It was Dallas who talked—a running fire of light observations, full of wit and of more or less wisdom. He told them a good deal about Herminie La Salle—it seemed he knew her well and admired her tremendously. She was very young to have made such a sensation; had had so little training that the critics were doubtful how to appraise her; but all agreed that she had a future before her if nobody spoiled her voice.

"She's absolutely stunning," Dallas said. "You'd take her for a most sophisticated woman of the world, and she's positively a kid. Where she gets that grand manner——! She's tall, perfect figure, magnificent eyes. But the voice! It takes a superb voice to carry in the open air, but hers can do it, though it's not good for it, and I told her so. It's for some charity—children's hospital—and nothing could stop her. She's a generous thing."

The miles were covered, the constantly thickening traffic threaded by Hunt's practised hand upon the wheel, and at last the car drew up within sight of the Stadium.

"Doctor Fiske told me where to meet him, but I'm not going to lose the time that would take. No use, anyway, in this crowd. Fortunately I've a private parking place not far away. I'll let you two out and meet you again in ten minutes just across the street."

[Pg 125]

They had to keep close watch not to miss him, for the crowds were streaming into the Stadium from all directions. When he rejoined them there was some distance to go. The concert was half over when finally the three managed to get near enough to the raised platform of the orchestra clearly to discern individual faces in it. They had not once seen the other members of Doctor Fiske's impromptu party, and when Jo had mentioned the fact, Dallas Hunt had laughed. "Did you expect to? What's the use? Impossible to keep seven people together—and who wants the others, anyhow?"

It really didn't seem to matter. Jo could think of nothing except the magnificent music, its effect much more weirdly beautiful than could ever have been achieved indoors. When Herminie La Salle came on to sing they all listened as to a young goddess—which was really, as Dallas had said, the effect she produced. He himself seemed absorbed in her. He sat motionless with folded arms, head uplifted, and eyes intent, until the last note of her final encore had died away and she had refused another. Then he applauded furiously and bent to whisper to Jo:

"I've simply got to see her, after that. I can manage it, but not to take you two. Will you excuse me? I'll meet you right here again. There's only the closing orchestra number now."

Jo assented, and he vanished. She and Gordon Mackay remained together as the concert ended, watching the faces endlessly flowing by. They saw the orchestra pack its instruments and leave the[Pg 126] platform to embark in motor cars. Finally they began to wonder what was keeping Dallas Hunt. Several times Jo had thought she caught sight in the distance of one and another of the party which had left Cherry House together, only to lose them in the crowd. Once she had really had a clear glimpse of Doctor Fiske, who disappeared again as if by magic. And at last the great company brought together by the concert had dispersed, and still these two were alone.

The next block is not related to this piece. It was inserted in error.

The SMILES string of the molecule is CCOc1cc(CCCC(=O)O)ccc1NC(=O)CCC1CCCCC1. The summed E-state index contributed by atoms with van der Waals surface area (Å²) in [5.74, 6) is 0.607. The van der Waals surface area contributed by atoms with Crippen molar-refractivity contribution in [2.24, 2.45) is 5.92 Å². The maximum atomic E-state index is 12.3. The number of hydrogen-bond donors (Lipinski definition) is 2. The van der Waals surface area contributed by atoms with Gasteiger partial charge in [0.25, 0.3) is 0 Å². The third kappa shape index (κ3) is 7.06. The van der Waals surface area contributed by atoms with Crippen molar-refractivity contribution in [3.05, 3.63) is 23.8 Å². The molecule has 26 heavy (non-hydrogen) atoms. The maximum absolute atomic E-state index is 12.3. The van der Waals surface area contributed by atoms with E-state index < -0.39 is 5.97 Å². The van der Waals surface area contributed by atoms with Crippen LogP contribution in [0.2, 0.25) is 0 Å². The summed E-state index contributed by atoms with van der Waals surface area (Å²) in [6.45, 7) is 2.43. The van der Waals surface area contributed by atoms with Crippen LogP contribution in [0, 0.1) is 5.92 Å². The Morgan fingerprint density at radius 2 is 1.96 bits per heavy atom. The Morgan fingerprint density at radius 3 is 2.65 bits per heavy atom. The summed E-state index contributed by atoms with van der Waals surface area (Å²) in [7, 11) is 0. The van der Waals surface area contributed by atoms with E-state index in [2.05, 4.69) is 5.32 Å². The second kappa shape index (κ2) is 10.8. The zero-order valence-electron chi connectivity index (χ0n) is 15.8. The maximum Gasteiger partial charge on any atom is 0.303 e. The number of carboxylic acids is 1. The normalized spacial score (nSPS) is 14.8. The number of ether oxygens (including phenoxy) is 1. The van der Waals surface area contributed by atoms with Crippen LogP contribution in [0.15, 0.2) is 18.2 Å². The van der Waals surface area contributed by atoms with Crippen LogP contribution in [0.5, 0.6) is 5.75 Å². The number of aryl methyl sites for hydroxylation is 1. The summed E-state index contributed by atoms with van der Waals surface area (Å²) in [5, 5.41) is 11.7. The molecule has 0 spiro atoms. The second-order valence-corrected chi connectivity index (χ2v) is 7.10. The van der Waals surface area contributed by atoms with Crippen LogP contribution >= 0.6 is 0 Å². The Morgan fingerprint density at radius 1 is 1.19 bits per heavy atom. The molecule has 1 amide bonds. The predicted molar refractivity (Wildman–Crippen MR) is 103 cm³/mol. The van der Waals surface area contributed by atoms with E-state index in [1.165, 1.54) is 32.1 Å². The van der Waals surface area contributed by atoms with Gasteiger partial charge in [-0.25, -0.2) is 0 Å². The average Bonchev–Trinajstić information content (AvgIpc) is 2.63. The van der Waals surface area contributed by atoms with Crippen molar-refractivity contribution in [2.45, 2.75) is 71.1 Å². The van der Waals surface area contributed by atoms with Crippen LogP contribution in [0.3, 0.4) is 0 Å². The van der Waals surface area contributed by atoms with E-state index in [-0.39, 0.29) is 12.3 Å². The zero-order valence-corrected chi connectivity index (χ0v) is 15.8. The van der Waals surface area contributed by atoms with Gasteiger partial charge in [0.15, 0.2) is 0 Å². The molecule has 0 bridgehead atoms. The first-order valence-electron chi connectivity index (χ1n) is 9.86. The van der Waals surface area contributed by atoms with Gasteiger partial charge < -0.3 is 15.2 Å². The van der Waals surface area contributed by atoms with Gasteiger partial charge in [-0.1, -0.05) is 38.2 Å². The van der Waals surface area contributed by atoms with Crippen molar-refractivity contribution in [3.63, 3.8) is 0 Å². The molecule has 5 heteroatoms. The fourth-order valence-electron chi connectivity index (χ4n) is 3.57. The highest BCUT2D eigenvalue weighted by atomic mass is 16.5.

"It looks as if we'd lost him," Jo said. "Yet we're exactly where he told us to be. Something he didn't expect must be keeping him."

"Of course something must be, but it's hard to imagine what," Mackay agreed. He didn't seem deeply concerned.

[Pg 127]


"We'll give him five minutes more," said Gordon Mackay, "and then we'll go home on our own. He can't expect us to wait indefinitely. We'll be suspeecious characters if we stand about here much longer."

At the end of five minutes he took charge of the situation. "We can get a train to Stamford," he said, "and drive over from there in what we can find. I'm mighty sorry to take you to the station in the subway, after Hunt's coupé, but that's the best I can do."

He didn't tell her he had but a five-dollar bill and a little small change in his pockets, but he didn't need to. Jo Jenney herself had nothing. The little blue dinner frock had no pockets, and she didn't carry about a vanity-bag with a twenty-dollar bill tucked into a corner with which to meet emergencies, as Adelaide Sturgis did.

"It will be fun," said Jo valiantly. "The subway never ceases to be amusing to a country girl."

For a country minister Mackay proved to be an experienced escort. He seemed to know every trick of the subway, even to the final run through devious passages for their train. They made it by a breathless ten seconds, and stood laughing together in the[Pg 128] vestibule before they looked into the crowded cars on either side.